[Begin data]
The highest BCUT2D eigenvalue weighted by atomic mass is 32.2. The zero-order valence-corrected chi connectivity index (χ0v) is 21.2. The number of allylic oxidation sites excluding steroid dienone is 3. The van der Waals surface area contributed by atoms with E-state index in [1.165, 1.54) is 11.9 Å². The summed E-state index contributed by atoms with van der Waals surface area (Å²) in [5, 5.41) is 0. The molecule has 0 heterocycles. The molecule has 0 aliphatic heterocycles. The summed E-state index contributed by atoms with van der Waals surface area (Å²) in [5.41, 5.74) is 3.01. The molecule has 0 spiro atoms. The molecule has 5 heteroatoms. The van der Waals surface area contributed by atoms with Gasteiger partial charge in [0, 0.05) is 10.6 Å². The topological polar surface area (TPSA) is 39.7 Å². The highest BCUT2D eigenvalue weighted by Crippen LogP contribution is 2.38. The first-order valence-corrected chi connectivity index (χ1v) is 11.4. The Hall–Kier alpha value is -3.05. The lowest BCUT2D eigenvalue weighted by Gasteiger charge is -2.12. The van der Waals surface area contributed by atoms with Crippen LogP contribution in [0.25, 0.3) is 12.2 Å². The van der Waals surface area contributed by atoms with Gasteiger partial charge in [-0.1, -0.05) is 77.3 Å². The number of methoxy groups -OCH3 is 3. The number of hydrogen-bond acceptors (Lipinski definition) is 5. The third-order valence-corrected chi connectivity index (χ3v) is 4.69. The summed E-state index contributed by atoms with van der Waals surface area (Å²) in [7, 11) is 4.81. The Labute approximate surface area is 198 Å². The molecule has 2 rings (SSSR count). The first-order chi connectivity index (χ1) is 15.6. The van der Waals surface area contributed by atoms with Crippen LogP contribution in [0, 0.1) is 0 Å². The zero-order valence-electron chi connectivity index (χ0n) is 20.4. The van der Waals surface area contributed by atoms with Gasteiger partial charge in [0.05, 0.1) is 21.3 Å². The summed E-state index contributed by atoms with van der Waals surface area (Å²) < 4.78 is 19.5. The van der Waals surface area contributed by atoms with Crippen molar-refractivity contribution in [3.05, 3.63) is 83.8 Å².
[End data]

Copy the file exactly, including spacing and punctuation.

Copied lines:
The highest BCUT2D eigenvalue weighted by atomic mass is 32.2. The zero-order valence-corrected chi connectivity index (χ0v) is 21.2. The number of allylic oxidation sites excluding steroid dienone is 3. The van der Waals surface area contributed by atoms with E-state index in [1.165, 1.54) is 11.9 Å². The summed E-state index contributed by atoms with van der Waals surface area (Å²) in [5, 5.41) is 0. The molecule has 0 heterocycles. The molecule has 0 aliphatic heterocycles. The summed E-state index contributed by atoms with van der Waals surface area (Å²) in [5.41, 5.74) is 3.01. The molecule has 0 spiro atoms. The molecule has 5 heteroatoms. The van der Waals surface area contributed by atoms with Gasteiger partial charge in [0, 0.05) is 10.6 Å². The topological polar surface area (TPSA) is 39.7 Å². The highest BCUT2D eigenvalue weighted by Crippen LogP contribution is 2.38. The first-order valence-corrected chi connectivity index (χ1v) is 11.4. The Hall–Kier alpha value is -3.05. The lowest BCUT2D eigenvalue weighted by Gasteiger charge is -2.12. The van der Waals surface area contributed by atoms with Crippen LogP contribution in [0.25, 0.3) is 12.2 Å². The van der Waals surface area contributed by atoms with Gasteiger partial charge in [-0.1, -0.05) is 77.3 Å². The number of methoxy groups -OCH3 is 3. The number of hydrogen-bond acceptors (Lipinski definition) is 5. The third-order valence-corrected chi connectivity index (χ3v) is 4.69. The summed E-state index contributed by atoms with van der Waals surface area (Å²) in [7, 11) is 4.81. The Labute approximate surface area is 198 Å². The molecule has 2 rings (SSSR count). The first-order chi connectivity index (χ1) is 15.6. The van der Waals surface area contributed by atoms with Crippen LogP contribution in [0, 0.1) is 0 Å². The zero-order valence-electron chi connectivity index (χ0n) is 20.4. The van der Waals surface area contributed by atoms with Gasteiger partial charge in [0.05, 0.1) is 21.3 Å². The summed E-state index contributed by atoms with van der Waals surface area (Å²) < 4.78 is 19.5. The van der Waals surface area contributed by atoms with Crippen molar-refractivity contribution in [3.05, 3.63) is 83.8 Å².